So, about that review...
From the blurb:
First off, one or two cons:
Police Lieutenant Phoebe MacNamara found her calling at an early age, when a violently unstable man broke into her family's home, trapping and terrorizing them for hours. Now she's Savannah's top hostage negotiator, who puts her life on the line every day to defuse powder-keg situations. Phoebe knows when to reach out and when to pull back -- and when to jump in and take action, even if it means risking everything.
It's satisfying work -- and sometimes those skills come in handy at home when Phoebe deals with her agoraphobic mother, still traumatized by the break-in after all these years, and her precocious seven-year-old daughter, Carly.
It's exactly that heady combination of steely courage and sensitivity that first attracts Duncan Swift to Phoebe. After watching her talk one of his employees off a roof ledge, he is committed to keeping this intriguing, take-charge woman in his life. Phoebe's used to working solo, but she's finding that no amount of negotiation can keep Duncan at arm's length.
When she's grabbed by a man who throws a hood over her head and brutally assaults her -- in her own precinct house -- Phoebe can't help being deeply shaken. And when threatening messages appear on her doorstep, she's not just alarmed but frustrated. How do you go face-to-face with an opponent who refuses to look you in the eye?
Now, with Duncan backing her up every step of the way, she must establish contact with the faceless tormentor who is determined to make her a hostage to fear -- before she becomes the final showdown.
- Duncan's last name. Ok, a minor, simple simple thing, but I couldn't help but sing Duncan Sheik songs whenever Duncan is mentioned in HIGH NOON. "I know what you're thinking..." Yeah, yeah, I know -- Swift and Sheik, but my mind automatically reverted to Sheik whenever I saw it.
- By reading the plot, I couldn't help but think that this sounded a lot like one of the "In Death" books. Tough, strong, cop heroine, and a hero who kind of stands back and watches her work. In both cases, the hero here is brutally rich. But that's where the similarities end and I think the blurb did not do the book justice.
Ok, now that that's out of the way, I can go on all day about why HIGH NOON just worked for me, right? I mean, what's not to love about a Nora Roberts book, eh? Phoebe was just one of those women that I want to be one day: sexy but doesn't know it, can tote a gun and wears casual clothes like glam and make both look good, and thinks that her kid hung the moon and stars. I may be behind my in my Roberts TBR books, but I saw a hint of many of her books combined into this one, and it still comes across as an original. Phoebe seriously reminded me of one of the oldest sister in her Concannon Sisters trilogy. When she's attacked at work, we get to see the weaker side of Phoebe, but she doesn't let a coward bastard dictate how she'll live her life. From there, it's Nora Roberts' intricate relationship building and plotting that allows Phoebe to bend a little bit and learn to count on someone other than herself for a while.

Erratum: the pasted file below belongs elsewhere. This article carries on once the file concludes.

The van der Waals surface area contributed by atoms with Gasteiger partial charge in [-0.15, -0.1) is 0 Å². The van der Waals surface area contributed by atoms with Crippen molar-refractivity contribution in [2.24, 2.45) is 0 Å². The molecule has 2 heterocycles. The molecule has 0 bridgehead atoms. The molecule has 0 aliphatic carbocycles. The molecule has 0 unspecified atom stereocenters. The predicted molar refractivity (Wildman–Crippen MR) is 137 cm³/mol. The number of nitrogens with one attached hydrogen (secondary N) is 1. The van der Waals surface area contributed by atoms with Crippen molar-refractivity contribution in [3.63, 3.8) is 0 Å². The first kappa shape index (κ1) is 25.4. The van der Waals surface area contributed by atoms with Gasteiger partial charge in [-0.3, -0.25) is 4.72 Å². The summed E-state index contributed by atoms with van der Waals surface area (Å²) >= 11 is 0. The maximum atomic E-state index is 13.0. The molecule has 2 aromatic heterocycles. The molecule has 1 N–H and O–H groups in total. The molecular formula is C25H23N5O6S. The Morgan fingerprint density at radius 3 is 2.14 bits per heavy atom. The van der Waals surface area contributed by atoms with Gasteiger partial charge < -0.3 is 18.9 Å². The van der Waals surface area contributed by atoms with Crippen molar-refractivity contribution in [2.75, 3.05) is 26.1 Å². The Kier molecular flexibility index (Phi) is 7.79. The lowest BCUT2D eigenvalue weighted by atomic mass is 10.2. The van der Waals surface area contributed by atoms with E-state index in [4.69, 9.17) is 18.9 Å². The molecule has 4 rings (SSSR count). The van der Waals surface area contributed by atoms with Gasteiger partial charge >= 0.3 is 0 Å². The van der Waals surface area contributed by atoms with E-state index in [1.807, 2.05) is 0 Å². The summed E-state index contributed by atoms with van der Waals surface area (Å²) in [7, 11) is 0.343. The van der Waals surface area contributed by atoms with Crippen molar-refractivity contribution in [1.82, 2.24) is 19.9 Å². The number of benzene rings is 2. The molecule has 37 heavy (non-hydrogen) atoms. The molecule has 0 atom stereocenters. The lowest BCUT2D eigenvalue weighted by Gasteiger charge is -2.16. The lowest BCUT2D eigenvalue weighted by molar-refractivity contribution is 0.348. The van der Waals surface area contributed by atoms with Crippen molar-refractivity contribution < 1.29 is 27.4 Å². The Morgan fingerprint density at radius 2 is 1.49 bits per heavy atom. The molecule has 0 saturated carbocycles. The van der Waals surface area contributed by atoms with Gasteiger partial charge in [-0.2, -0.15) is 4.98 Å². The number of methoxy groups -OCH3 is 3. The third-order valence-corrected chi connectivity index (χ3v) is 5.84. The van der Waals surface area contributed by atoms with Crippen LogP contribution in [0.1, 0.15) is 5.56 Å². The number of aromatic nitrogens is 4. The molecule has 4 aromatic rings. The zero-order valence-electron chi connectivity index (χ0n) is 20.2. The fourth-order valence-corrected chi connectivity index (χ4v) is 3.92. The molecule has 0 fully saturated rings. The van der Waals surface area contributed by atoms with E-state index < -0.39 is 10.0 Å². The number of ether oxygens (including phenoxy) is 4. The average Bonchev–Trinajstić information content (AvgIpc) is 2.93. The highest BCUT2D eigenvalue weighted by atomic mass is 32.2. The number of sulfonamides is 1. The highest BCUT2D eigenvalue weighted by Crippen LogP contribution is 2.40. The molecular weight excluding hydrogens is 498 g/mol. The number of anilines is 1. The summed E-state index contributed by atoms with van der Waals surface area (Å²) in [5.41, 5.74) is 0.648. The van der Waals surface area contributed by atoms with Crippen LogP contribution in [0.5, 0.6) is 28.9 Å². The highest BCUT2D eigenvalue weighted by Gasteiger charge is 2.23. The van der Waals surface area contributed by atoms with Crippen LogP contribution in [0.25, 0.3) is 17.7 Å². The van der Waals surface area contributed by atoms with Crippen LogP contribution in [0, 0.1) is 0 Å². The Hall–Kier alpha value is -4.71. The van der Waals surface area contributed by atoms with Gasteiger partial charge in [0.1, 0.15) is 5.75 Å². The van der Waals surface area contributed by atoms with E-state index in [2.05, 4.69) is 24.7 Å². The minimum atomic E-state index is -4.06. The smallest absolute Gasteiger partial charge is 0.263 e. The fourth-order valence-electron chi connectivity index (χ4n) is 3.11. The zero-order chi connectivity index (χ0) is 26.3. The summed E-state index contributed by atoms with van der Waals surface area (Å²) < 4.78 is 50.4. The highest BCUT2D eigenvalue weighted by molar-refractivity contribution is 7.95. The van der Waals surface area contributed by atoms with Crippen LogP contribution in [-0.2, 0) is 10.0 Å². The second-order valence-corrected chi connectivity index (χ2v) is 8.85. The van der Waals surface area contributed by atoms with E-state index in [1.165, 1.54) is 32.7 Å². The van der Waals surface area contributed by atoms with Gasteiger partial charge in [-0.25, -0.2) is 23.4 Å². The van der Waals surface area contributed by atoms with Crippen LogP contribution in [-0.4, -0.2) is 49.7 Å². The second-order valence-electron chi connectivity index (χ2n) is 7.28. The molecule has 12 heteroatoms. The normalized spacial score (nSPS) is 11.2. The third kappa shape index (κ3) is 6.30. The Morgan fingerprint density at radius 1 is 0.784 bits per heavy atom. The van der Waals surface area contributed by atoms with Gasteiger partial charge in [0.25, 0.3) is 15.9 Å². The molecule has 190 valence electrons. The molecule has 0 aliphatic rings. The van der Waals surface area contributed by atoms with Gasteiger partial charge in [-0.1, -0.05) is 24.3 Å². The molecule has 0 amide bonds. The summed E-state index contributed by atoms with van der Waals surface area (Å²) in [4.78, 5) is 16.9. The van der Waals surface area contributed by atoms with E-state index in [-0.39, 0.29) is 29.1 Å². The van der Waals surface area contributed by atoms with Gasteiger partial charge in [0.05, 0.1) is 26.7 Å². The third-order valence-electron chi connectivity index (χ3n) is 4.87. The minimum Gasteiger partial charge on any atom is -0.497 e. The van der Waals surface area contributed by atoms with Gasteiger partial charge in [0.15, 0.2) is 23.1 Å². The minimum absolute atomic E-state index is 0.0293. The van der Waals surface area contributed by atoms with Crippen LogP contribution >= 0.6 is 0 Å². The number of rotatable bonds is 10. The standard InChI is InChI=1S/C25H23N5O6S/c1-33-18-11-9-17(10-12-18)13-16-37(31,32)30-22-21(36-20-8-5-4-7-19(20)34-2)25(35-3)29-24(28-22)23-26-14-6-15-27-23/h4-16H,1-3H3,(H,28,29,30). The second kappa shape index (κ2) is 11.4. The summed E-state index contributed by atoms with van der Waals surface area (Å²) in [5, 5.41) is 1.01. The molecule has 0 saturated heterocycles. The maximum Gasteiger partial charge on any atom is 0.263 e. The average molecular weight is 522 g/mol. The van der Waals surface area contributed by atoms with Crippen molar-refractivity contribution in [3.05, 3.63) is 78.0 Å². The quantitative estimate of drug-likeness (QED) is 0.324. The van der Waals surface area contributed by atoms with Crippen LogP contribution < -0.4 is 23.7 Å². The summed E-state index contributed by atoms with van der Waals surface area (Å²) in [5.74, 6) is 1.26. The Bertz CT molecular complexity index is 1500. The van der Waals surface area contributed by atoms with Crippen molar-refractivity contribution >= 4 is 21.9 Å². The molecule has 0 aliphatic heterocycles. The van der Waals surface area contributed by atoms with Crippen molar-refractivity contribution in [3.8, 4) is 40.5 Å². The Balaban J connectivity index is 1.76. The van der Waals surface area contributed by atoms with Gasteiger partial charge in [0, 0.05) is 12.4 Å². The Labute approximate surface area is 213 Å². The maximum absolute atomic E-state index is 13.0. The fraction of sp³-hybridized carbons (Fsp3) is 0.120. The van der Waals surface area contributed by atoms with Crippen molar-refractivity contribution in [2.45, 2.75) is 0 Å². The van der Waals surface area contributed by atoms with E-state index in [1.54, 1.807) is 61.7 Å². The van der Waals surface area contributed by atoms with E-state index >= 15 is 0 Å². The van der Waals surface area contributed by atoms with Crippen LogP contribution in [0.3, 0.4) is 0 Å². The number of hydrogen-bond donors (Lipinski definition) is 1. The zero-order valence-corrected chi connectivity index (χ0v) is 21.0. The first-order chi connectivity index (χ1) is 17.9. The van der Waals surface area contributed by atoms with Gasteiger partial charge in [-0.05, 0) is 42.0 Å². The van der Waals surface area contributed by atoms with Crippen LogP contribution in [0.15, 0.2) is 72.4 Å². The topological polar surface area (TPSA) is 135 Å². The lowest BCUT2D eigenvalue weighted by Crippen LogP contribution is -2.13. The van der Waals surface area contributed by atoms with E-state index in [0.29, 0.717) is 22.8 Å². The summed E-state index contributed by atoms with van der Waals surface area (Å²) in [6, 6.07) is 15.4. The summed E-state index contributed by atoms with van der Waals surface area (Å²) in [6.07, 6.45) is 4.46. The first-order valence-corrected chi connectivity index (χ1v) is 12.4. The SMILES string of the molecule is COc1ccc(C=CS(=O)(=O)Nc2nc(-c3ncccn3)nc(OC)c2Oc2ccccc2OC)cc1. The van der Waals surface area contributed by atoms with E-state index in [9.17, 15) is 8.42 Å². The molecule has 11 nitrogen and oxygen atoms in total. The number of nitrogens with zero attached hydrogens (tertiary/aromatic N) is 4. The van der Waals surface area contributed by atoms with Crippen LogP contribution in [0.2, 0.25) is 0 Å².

Duncan seemed like a sleepy hero at first, and not one I'd originally pick for Phoebe. From the first meeting, I couldn't quite get a feel for him, and it's not until after maybe a solid third of the book is down when I saw what truly makes up this guy. When his "adopted" family is brought in and we get to meet Ma Bee and his best friend Phin's family, this is where Duncan develops more substance. He became more than just a playboy with money to spend in my eyes. Not only does he show Phoebe that there is more than meets the eye to him, but he steps in and becomes not only part of her life, but a welcome addition to her own family. They immediately love him.
And that, I think, is where Nora Roberts books just work -- at the center of it all, there's the family, whether they're blood-related or a patchwork quilt variety. It certainly makes the reading more rich for me, despite whatever gruel she puts her characters through.
I've been a fan of this woman for years and I usually let a lot of time lapse in between her books for me, and I think I've finally figured out why. Other than the fact that my TBR pile is beginning to resemble the Chrysler Building, that is. I'm almost afraid that one day, if and when I finish all of Nora's books (is that possible?), that they'll just stop and I won't have anything new from her to read. And that's just wrong. So, the longer I space them out, the more each book is like Christmas to me.
Does this make me a fan-girl? *shudder*